Reduced Carbon Dioxide Emission Due to Coronavirus Are Not Yet Detected in The Atmosphere

At the Karlsruhe Institute of Technology (KIT), researchers investigated the potentially healthy impact of  global pandemic on environment, reducing the global emission of carbon dioxide by up to eight percent in 2020, which is a cumulative reductions magnitude required every year to accomplish the Paris Agreement goal by 2030, according to Intergovernmental Panel on Climate Change (IPCC).

Yet, it is stated that the carbon dioxide concentrations in the atmosphere has not changed due to the estimated emission reductions of the gas. These research findings were published in the Remote Sensing, MDPI.


According to the Intergovernmental Panel on Climate Change (IPCC), temperature warming as a result of human activities has caused approximately 1 °C above preindustrial levels in 2017. Currently, temperature rise is expected to reach 1.5 °C around 2040. Therefore, the Paris agreement aims to restrict the continuous warming and limit it to 1.5 °C implies emission reductions beginning immediately and CO2 emissions reaching zero by 2055. This emphasize the urgency for carbon dioxide emission estimates independently.

Source: WHO

In the study, research team used the Total Carbon Column Observing Network (TCCON) and retrieved the data. The model was used to measure the concentrations of carbon dioxide from different layers of the atmosphere situated above the Garmisch-Partenkirchen and at other places around the globe. They used a high-tech infrared spectrometer, that uses sun as a source of light.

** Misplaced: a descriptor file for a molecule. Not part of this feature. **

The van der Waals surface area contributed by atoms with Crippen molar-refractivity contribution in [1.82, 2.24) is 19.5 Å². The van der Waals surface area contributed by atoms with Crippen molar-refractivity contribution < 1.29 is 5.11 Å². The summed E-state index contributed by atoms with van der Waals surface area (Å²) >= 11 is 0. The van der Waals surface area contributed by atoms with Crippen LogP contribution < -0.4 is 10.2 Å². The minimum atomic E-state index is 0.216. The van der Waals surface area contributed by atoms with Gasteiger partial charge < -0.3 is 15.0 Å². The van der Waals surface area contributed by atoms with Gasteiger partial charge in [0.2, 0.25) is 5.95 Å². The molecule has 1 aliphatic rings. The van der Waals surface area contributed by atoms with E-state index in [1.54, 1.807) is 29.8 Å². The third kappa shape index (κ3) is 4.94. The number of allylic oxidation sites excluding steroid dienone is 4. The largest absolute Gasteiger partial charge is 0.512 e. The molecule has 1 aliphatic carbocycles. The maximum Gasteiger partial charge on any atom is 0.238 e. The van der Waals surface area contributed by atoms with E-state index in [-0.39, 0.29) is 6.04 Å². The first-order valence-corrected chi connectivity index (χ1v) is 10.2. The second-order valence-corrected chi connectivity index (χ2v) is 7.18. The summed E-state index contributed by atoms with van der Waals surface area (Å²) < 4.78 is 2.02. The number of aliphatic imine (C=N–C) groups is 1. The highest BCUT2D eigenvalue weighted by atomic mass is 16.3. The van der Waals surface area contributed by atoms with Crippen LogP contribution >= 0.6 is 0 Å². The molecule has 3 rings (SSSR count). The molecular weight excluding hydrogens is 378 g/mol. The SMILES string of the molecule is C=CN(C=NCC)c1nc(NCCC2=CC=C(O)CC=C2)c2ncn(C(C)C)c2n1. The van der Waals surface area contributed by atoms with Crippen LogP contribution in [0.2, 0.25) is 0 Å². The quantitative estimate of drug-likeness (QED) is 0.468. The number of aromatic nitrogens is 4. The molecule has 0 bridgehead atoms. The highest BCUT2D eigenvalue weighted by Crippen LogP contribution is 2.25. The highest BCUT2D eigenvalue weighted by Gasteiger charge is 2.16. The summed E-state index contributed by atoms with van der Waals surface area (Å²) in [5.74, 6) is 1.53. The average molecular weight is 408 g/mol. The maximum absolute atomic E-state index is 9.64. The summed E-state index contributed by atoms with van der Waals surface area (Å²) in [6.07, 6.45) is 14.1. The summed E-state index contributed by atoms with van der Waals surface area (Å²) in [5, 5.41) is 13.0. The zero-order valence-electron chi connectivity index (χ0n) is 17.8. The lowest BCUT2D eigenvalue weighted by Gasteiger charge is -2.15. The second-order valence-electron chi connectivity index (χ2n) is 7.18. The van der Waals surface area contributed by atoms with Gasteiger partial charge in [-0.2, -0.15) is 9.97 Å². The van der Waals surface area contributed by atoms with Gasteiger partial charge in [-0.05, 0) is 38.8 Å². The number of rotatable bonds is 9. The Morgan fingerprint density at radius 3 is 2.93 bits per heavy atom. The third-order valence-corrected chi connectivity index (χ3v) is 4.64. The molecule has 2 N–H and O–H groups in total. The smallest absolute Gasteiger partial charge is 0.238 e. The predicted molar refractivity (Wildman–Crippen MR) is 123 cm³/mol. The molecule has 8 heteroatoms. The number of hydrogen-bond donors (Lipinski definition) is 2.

The team of researchers developed a mathematical framework to investigate and determine the yearly growth rate of temperature add up. It was found that with increased restriction on staying home, the traffic volumes have considerably reduced. Therefore, it is inferred from the statistical data, that the global pandemic has caused carbon dioxide emission reduction up to 8% annually. Further, it has led to enormous carbon dioxide reduction by 17% in April.

Ralf Sussmann from the Atmospheric Environmental Research Division of KIT’s Institute of Meteorology and Climate Research (IMK-IFU), KIT’s Campus Alpine, in Garmisch-Partenkirchen, says, “To reduce CO2 concentration in the atmosphere in the long run, restrictions imposed during the corona pandemic would have to be continued for decades.”

He added, “But even this would be far from being sufficient. The restrictions imposed during the corona crisis, however, are far from being sufficient. They have just resulted in a one-time reduction by eight percent. To reach zero emissions in the coming decades, cumulative reductions of the same magnitude would be required every year, i.e. 16 percent in 2021, 24 percent in 2022, and so on. For this, political measures have to be taken to directly initiate fundamental technological changes in the energy and transport sectors.”


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